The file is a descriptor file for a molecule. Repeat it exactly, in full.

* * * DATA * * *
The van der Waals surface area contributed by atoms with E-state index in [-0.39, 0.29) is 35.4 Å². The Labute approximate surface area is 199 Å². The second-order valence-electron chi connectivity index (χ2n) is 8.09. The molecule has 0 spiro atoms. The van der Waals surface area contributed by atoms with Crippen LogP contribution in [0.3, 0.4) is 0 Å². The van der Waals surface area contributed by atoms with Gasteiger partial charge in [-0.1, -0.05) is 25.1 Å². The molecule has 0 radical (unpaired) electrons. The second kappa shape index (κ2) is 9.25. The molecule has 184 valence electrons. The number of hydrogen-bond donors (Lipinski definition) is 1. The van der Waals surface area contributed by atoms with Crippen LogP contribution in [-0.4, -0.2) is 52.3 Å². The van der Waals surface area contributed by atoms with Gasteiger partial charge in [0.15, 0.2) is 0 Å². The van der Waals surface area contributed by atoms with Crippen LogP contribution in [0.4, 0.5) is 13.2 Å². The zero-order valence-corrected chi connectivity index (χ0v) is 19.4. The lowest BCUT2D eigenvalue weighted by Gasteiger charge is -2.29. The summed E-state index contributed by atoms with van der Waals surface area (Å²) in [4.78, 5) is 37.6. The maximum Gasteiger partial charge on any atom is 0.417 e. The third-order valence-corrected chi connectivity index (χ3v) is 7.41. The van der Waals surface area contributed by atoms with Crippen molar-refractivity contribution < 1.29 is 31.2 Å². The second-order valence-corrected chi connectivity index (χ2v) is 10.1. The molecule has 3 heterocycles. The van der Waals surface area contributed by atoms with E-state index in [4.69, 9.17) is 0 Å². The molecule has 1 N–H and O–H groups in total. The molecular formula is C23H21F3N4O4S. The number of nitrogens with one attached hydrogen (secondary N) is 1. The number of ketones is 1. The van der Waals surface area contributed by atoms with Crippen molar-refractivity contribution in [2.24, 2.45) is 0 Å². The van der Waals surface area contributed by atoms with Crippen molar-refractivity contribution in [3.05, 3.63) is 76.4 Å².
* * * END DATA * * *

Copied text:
The van der Waals surface area contributed by atoms with E-state index in [-0.39, 0.29) is 35.4 Å². The Labute approximate surface area is 199 Å². The second-order valence-electron chi connectivity index (χ2n) is 8.09. The molecule has 0 spiro atoms. The van der Waals surface area contributed by atoms with Crippen LogP contribution in [0.3, 0.4) is 0 Å². The van der Waals surface area contributed by atoms with Gasteiger partial charge in [-0.1, -0.05) is 25.1 Å². The molecule has 0 radical (unpaired) electrons. The second kappa shape index (κ2) is 9.25. The molecule has 184 valence electrons. The number of hydrogen-bond donors (Lipinski definition) is 1. The van der Waals surface area contributed by atoms with Crippen LogP contribution in [-0.4, -0.2) is 52.3 Å². The van der Waals surface area contributed by atoms with Gasteiger partial charge in [0.15, 0.2) is 0 Å². The van der Waals surface area contributed by atoms with Crippen LogP contribution in [0.4, 0.5) is 13.2 Å². The zero-order valence-corrected chi connectivity index (χ0v) is 19.4. The lowest BCUT2D eigenvalue weighted by Gasteiger charge is -2.29. The summed E-state index contributed by atoms with van der Waals surface area (Å²) in [4.78, 5) is 37.6. The maximum Gasteiger partial charge on any atom is 0.417 e. The third-order valence-corrected chi connectivity index (χ3v) is 7.41. The van der Waals surface area contributed by atoms with Crippen molar-refractivity contribution < 1.29 is 31.2 Å². The second-order valence-corrected chi connectivity index (χ2v) is 10.1. The molecule has 3 heterocycles. The van der Waals surface area contributed by atoms with E-state index in [4.69, 9.17) is 0 Å². The molecule has 1 N–H and O–H groups in total. The molecular formula is C23H21F3N4O4S. The number of nitrogens with one attached hydrogen (secondary N) is 1. The number of ketones is 1. The van der Waals surface area contributed by atoms with Crippen molar-refractivity contribution in [2.24, 2.45) is 0 Å². The van der Waals surface area contributed by atoms with Crippen molar-refractivity contribution in [3.05, 3.63) is 76.4 Å².